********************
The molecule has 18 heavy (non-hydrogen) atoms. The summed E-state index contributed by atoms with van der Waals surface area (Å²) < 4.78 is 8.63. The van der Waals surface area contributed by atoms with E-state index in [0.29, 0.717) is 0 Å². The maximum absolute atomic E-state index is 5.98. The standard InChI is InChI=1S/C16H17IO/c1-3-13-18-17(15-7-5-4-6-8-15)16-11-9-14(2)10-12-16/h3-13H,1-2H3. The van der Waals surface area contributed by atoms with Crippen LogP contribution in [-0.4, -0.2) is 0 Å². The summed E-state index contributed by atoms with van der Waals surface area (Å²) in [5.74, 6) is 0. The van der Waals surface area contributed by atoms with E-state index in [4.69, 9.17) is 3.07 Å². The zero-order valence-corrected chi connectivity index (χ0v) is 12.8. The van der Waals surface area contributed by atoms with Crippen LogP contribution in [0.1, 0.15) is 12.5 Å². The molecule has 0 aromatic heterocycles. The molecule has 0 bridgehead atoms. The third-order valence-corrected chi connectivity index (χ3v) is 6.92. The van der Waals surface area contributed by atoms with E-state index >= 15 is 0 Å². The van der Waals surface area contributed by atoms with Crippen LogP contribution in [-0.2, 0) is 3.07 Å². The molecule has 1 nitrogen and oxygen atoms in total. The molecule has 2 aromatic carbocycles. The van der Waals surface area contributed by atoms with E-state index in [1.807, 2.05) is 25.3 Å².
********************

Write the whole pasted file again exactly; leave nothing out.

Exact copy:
The molecule has 18 heavy (non-hydrogen) atoms. The summed E-state index contributed by atoms with van der Waals surface area (Å²) < 4.78 is 8.63. The van der Waals surface area contributed by atoms with E-state index in [0.29, 0.717) is 0 Å². The maximum absolute atomic E-state index is 5.98. The standard InChI is InChI=1S/C16H17IO/c1-3-13-18-17(15-7-5-4-6-8-15)16-11-9-14(2)10-12-16/h3-13H,1-2H3. The van der Waals surface area contributed by atoms with Crippen LogP contribution in [-0.4, -0.2) is 0 Å². The summed E-state index contributed by atoms with van der Waals surface area (Å²) in [5.74, 6) is 0. The van der Waals surface area contributed by atoms with E-state index in [4.69, 9.17) is 3.07 Å². The zero-order valence-corrected chi connectivity index (χ0v) is 12.8. The van der Waals surface area contributed by atoms with Crippen LogP contribution in [0.1, 0.15) is 12.5 Å². The molecule has 0 aromatic heterocycles. The molecule has 0 bridgehead atoms. The third-order valence-corrected chi connectivity index (χ3v) is 6.92. The van der Waals surface area contributed by atoms with E-state index >= 15 is 0 Å². The van der Waals surface area contributed by atoms with Crippen LogP contribution in [-0.2, 0) is 3.07 Å². The molecule has 1 nitrogen and oxygen atoms in total. The molecule has 2 aromatic carbocycles. The van der Waals surface area contributed by atoms with E-state index in [1.807, 2.05) is 25.3 Å².